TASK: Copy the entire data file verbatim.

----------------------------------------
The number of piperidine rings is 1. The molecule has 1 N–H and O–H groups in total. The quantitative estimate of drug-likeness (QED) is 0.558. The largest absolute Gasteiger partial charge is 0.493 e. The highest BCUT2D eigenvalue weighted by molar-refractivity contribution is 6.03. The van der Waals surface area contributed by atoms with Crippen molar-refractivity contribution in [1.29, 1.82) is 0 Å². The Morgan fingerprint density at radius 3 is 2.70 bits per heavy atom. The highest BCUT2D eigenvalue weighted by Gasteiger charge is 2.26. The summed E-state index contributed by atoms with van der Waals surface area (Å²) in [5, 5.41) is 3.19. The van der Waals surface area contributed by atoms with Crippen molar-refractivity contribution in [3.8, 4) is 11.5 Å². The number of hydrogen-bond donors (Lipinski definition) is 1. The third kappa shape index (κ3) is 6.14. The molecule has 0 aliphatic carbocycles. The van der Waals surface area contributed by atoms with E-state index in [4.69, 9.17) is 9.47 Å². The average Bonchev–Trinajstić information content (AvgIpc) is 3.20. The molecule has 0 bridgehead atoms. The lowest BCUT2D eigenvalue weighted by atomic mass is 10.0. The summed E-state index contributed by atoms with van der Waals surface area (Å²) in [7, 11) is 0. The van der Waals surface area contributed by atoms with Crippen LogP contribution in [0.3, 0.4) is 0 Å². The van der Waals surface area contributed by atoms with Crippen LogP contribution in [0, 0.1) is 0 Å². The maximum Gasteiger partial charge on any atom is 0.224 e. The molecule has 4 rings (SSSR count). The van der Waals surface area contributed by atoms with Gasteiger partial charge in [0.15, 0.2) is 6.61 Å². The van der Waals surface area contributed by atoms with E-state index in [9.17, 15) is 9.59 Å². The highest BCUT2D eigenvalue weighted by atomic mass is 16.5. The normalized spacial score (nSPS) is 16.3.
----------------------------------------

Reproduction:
The number of piperidine rings is 1. The molecule has 1 N–H and O–H groups in total. The quantitative estimate of drug-likeness (QED) is 0.558. The largest absolute Gasteiger partial charge is 0.493 e. The highest BCUT2D eigenvalue weighted by molar-refractivity contribution is 6.03. The van der Waals surface area contributed by atoms with Crippen molar-refractivity contribution in [1.29, 1.82) is 0 Å². The Morgan fingerprint density at radius 3 is 2.70 bits per heavy atom. The highest BCUT2D eigenvalue weighted by Gasteiger charge is 2.26. The summed E-state index contributed by atoms with van der Waals surface area (Å²) in [5, 5.41) is 3.19. The van der Waals surface area contributed by atoms with Crippen molar-refractivity contribution in [3.8, 4) is 11.5 Å². The number of hydrogen-bond donors (Lipinski definition) is 1. The third kappa shape index (κ3) is 6.14. The molecule has 0 aliphatic carbocycles. The van der Waals surface area contributed by atoms with E-state index in [4.69, 9.17) is 9.47 Å². The average Bonchev–Trinajstić information content (AvgIpc) is 3.20. The molecule has 0 bridgehead atoms. The lowest BCUT2D eigenvalue weighted by atomic mass is 10.0. The summed E-state index contributed by atoms with van der Waals surface area (Å²) in [7, 11) is 0. The van der Waals surface area contributed by atoms with Crippen LogP contribution in [0.3, 0.4) is 0 Å². The van der Waals surface area contributed by atoms with Crippen LogP contribution in [0, 0.1) is 0 Å². The maximum Gasteiger partial charge on any atom is 0.224 e. The molecule has 4 rings (SSSR count). The van der Waals surface area contributed by atoms with Gasteiger partial charge in [0.15, 0.2) is 6.61 Å². The van der Waals surface area contributed by atoms with E-state index in [9.17, 15) is 9.59 Å². The highest BCUT2D eigenvalue weighted by atomic mass is 16.5. The normalized spacial score (nSPS) is 16.3.